- Relax, take a deep breath, and say to yourself as you breathe in, "Breathe in Peace." Breathe in that sense of peace and oneness. Let it flow through your body.
- Breathe out any negative emotion: fear, confusion, insecurity, whatever is troubling you.
- When you feel relaxed, affirm "I live in Peace."
- Then examine the conflict. What would create greater harmony? What would a Tao person do?
- See yourself as that person, doing whatever it is you need to do. Get a clear vision of the process and feel at peace with the outcome. Affirm to yourself again, "I live in Peace."
- Now apply your vision and take action, drawing upon the infinite source of peace within.
Avoiding the False Dilemma
For centuries Taoists have seen life as the creative synthesis of two opposing forces, yin and yang. In the Tao Te Ching, all existence is created by this dynamic opposition:
"All life embodies yin
And embraces yang,
Through their union
(Tao Te Ching 42)
Recognizing this principle keeps us from falling into the false dilemma that narrows our choices to either/or: right or wrong, us or them, win or lose, all or nothing.
But all too often our vision is narrowed by the dualism so pervasive in western culture. Our options limited by linear reductionism, we perceive reality as two opposite points on a line. Unable to find a synthesis or consider other alternatives, non-Tao people become trapped in the false dilemma of either/or.
When I was a junior in college, my boyfriend offered me a marriage proposal which contained the false dilemma. He was a senior, concerned about his career. "If you love me," he said, "you'll drop out of school and work so I can go to grad school."
How could he ask me this, I wondered. Of course I loved him but I wanted to go to grad school too. Did I have to choose between love and my vocation?
We argued. Love, he said, meant caring about his future, our future together. He wanted to become a college professor. "You're being selfish," he said.
I refused to drop out of school and was angry at him for asking me to. How could he discount my ideals? I wanted to contribute something to the world.
Heartbroken, we each considered the other impossibly selfish, and we broke up. In our immaturity, we overlooked the other options. He could have worked for a year and saved his money. We could have gone to grad school together, working part time, getting student loans or scholarships.
As it happened, we both got Ph.D.s and became college professors. Sometimes I see his name in the alumni bulletin. But long ago our lives took different directions because we were blinded by the false dilemma.
If you find yourself wrestling with a painful internal conflict, step back. Don't get caught in the false dilemma.
- Look beyond the conflict. Ask yourself, "What would I really like to do?" Then think of all the possible ways to get there.
- Brainstorm with a friend who will write down your answers without comment. Later you can decide which ones win work for you.
- Or take out a piece of paper and write down your goal and all the possible options-no matter how outrageous. Free yourself to see the infinite possibilities that he before you.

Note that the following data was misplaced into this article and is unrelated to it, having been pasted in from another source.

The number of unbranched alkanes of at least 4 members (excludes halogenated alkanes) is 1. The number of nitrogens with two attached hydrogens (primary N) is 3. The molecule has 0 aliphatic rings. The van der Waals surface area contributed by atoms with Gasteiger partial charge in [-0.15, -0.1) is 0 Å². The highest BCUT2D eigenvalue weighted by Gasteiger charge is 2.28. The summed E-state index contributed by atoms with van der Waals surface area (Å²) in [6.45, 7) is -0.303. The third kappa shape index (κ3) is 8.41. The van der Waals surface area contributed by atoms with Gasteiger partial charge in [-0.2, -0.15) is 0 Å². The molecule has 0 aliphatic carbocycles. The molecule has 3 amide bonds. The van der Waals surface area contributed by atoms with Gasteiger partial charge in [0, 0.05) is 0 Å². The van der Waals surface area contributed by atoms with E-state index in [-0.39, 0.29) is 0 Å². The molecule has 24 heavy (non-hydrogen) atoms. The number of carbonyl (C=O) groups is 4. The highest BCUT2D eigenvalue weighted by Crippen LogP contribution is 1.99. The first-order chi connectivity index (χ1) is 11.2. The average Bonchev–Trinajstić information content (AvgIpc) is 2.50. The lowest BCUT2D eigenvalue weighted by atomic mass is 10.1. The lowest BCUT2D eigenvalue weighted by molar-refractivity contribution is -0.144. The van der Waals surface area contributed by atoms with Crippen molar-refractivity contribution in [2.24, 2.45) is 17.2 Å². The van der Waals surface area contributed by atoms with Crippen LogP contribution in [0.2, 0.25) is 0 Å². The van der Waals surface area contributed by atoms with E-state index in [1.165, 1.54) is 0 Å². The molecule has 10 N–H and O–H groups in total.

- Then review your answers, accepting some possibilities, discarding others. Make an action plan.
Whenever you face a false dilemma, look beyond it. There are always more than two alternatives. Throw off the blinders of custom to reveal the creative wisdom of Tao.
The Strength of Bamboo
The Tao guides us with lessons from nature. For centuries, Chinese calligraphers have painted bamboo as a spiritual exercise. Bamboo is graceful, upright, and strong. Hollow inside, receptive, and humble, it bends with the wind but does not break.
Flexible, resourceful, open to new possibilities, people of Tao are strong in any situation. Avoiding pride and rigidity, they adjust to life's changes, harmonizing in their own patterns of growth. Non-Tao people only resist. The Tao Te Ching tells us:
"At birth all people are soft and yielding.
At death they are hard and stiff.
All green plants are tender and yielding.
At death they are brittle and dry.
When hard and rigid,
We consort with death.
When soft and flexible,
We affirm greater life."
(Tao Te Ching 76)
The most devastating experience many people face is being fired or laid off. A non-Tao person is often destroyed, unable to move forward, to overcome the shame and confusion. Many have fallen into severe depression, have even committed suicide.
The man or woman of Tao sees crisis as an opportunity. Like the bamboo, Tao people bend and grow, adjusting to the winds of change. They look within, take stock of their lives, and set new goals,
In 1986 a group of women were laid off when Bendel's, a New York specialty shop, was bought out by a large chain. People at Bendel's had been proud of their work, their reputation for creativity and resourcefulness. Some had worked there for thirty years and Bendel's had become another family
Losing this was a profound shock, yet within months these women began new ventures. Buyers Joy DaRos and Yelena Dieterichs opened successful boutiques, catalogue editor Pat Tennant became director of Monarch Catalogues, merchandising director Jean Rosenberg opened three designer shops, and Bendel's president Geraldine Stutz became publisher and president of Panache Press, a division of Random House. Instead of succumbing to despair, these women took stock of their lives, set new goals, and followed their dreams.
A Tao Question
Is a crisis in your life actually an opportunity to follow through on an unrealized dream? Take some time by yourself. Look within, and you will know.
There's an old saying, "When one door closes, another opens." Tao people recognize that door because they're open to new possibilities.
Opportunities often appear when we follow our natural curiosity. When I was a grad student at UCLA I noticed a new restaurant opening in my neighborhood, "Colonel Beauregard's New Orleans Restaurant and Gumbo Shop." Intrigued, I walked across the street and looked in the window. The owner peered out at me, asking if I wanted a job. I didn't. I was a research assistant at UCLA, but to make up for my curiosity I signed his register and promised I'd be back to try the food.
Weeks later, the UCLA budget was cut and all the research assistants suddenly laid off. My friend Janette and I were sitting in my apartment wondering what to do when the phone rang. It was the owner of Colonel Beauregard's asking when I'd like to come to work.
Two days later I was the cashier, enjoying a job that gave me the income I needed, a free Creole dinner five nights a week, and a pleasant diversion from my studies. Following my curiosity had led me into a new opportunity at just the right time.
The Tao encourages us to be spontaneous, to follow our natural inclinations, to keep on learning, and to watch the changing patterns within and around us. Remember, nothing in the universe stands still. We are evolving souls.